Legally Yours,  Political Law

Festejo v. Fernando

Constitutional Law. Political Law. Doctrine of State Immunity.
FESTEJO v. FERNANDO
GR No. L-5156; March 11, 1954

FACTS:
The defendant, as Director of the Bureau of Public Works, took possession of the three parcels of land on February 1951 without obtaining first a right of way, without consent and knowledge of plaintiff, and against her express objection. The petitioner demands that the lands be restored to its former condition and the defendant to pay the plaintiff the sum of P19, 343.20 for the unlawful taking possession of the defendant.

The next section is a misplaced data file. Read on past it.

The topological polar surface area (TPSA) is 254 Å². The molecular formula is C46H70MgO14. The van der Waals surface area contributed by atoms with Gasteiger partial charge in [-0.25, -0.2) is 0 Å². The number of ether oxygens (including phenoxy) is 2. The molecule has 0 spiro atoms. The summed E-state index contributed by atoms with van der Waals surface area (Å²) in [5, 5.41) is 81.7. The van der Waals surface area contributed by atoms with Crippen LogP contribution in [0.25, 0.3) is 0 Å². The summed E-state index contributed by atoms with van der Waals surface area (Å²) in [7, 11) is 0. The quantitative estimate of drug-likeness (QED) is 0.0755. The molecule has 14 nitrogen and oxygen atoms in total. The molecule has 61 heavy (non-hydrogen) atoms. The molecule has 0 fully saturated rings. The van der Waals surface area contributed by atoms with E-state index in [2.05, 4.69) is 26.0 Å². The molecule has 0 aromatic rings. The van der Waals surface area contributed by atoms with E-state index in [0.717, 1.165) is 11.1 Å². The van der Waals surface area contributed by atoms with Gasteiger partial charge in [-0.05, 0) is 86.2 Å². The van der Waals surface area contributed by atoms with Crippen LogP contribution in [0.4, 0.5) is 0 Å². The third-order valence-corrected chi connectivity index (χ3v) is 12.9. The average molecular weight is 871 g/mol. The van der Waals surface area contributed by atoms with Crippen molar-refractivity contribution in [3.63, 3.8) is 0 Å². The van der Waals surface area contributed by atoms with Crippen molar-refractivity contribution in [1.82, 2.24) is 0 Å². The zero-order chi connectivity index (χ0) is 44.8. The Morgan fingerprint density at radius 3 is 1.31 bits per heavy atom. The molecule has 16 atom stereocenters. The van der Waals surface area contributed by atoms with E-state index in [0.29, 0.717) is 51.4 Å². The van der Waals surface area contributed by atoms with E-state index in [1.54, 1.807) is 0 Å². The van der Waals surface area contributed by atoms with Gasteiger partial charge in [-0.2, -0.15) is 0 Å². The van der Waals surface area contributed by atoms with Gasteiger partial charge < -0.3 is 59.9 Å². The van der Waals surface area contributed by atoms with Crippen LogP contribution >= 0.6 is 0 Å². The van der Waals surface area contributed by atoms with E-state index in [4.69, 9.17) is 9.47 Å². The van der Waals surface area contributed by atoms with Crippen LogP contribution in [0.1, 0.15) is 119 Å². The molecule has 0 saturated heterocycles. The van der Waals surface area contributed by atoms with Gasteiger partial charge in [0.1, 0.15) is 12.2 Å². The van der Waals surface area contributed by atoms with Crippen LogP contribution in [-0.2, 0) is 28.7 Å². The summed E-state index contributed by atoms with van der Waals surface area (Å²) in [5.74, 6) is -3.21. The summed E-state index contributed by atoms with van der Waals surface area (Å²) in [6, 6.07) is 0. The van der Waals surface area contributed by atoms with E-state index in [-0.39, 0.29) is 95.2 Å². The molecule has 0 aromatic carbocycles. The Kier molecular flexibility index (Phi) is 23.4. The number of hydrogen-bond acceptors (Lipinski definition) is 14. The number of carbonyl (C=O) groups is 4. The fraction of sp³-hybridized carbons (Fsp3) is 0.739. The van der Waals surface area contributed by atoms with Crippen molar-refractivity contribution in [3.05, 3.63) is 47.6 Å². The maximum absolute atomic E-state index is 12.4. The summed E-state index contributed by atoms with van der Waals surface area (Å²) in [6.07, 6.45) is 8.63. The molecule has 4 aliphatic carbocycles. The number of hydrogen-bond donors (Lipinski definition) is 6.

ISSUE:
Is the defendant liable for the unlawful possession of the lands?

HELD:
The evidence and conceded facts permitted the jury in finding that in the trespass on plaintiff’s land, the defendant committed acts outside the scope of his authority. There can be no claim that he thus invaded plaintiff’s land southeasterly of the right of way innocently for the surveys clearly marked the limits of the land appropriated for the right of way. It is a general rule that an officer-executive, administrative, quasi-judicial, ministerial, or otherwise who acts outside the scope of his jurisdiction and without authorization of law may thereby render himself amenable to personal liability in a civil suit. He cannot shelter himself by the plea that he is a public agent acting under the color of his office and not personally.

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